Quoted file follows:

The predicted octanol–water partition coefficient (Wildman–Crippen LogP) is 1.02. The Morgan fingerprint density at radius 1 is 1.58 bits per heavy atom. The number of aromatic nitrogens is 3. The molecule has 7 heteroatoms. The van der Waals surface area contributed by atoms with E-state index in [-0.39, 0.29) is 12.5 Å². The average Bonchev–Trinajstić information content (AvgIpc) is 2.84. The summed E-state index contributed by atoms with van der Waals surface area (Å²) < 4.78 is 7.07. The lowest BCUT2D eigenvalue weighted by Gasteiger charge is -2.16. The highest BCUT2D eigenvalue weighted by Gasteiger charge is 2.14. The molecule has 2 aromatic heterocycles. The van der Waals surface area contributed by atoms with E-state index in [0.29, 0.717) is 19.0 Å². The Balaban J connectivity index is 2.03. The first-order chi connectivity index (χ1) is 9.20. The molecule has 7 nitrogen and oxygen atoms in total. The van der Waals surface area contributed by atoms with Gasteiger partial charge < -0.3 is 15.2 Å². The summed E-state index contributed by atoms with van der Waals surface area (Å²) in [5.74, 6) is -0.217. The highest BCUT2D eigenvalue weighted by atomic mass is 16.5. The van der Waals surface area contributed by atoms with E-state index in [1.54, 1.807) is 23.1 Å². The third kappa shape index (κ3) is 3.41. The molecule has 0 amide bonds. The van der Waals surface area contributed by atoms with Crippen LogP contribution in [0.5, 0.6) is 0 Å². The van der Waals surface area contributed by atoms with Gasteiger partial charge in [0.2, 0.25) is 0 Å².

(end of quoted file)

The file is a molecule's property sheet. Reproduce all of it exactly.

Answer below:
The predicted octanol–water partition coefficient (Wildman–Crippen LogP) is 1.02. The Morgan fingerprint density at radius 1 is 1.58 bits per heavy atom. The number of aromatic nitrogens is 3. The molecule has 7 heteroatoms. The van der Waals surface area contributed by atoms with E-state index in [-0.39, 0.29) is 12.5 Å². The average Bonchev–Trinajstić information content (AvgIpc) is 2.84. The summed E-state index contributed by atoms with van der Waals surface area (Å²) < 4.78 is 7.07. The lowest BCUT2D eigenvalue weighted by Gasteiger charge is -2.16. The highest BCUT2D eigenvalue weighted by Gasteiger charge is 2.14. The molecule has 2 aromatic heterocycles. The van der Waals surface area contributed by atoms with E-state index in [0.29, 0.717) is 19.0 Å². The Balaban J connectivity index is 2.03. The first-order chi connectivity index (χ1) is 9.20. The molecule has 7 nitrogen and oxygen atoms in total. The van der Waals surface area contributed by atoms with Gasteiger partial charge < -0.3 is 15.2 Å². The summed E-state index contributed by atoms with van der Waals surface area (Å²) in [5.74, 6) is -0.217. The highest BCUT2D eigenvalue weighted by atomic mass is 16.5. The van der Waals surface area contributed by atoms with E-state index in [1.54, 1.807) is 23.1 Å². The third kappa shape index (κ3) is 3.41. The molecule has 0 amide bonds. The van der Waals surface area contributed by atoms with Crippen LogP contribution in [0.5, 0.6) is 0 Å². The van der Waals surface area contributed by atoms with Gasteiger partial charge in [0.2, 0.25) is 0 Å².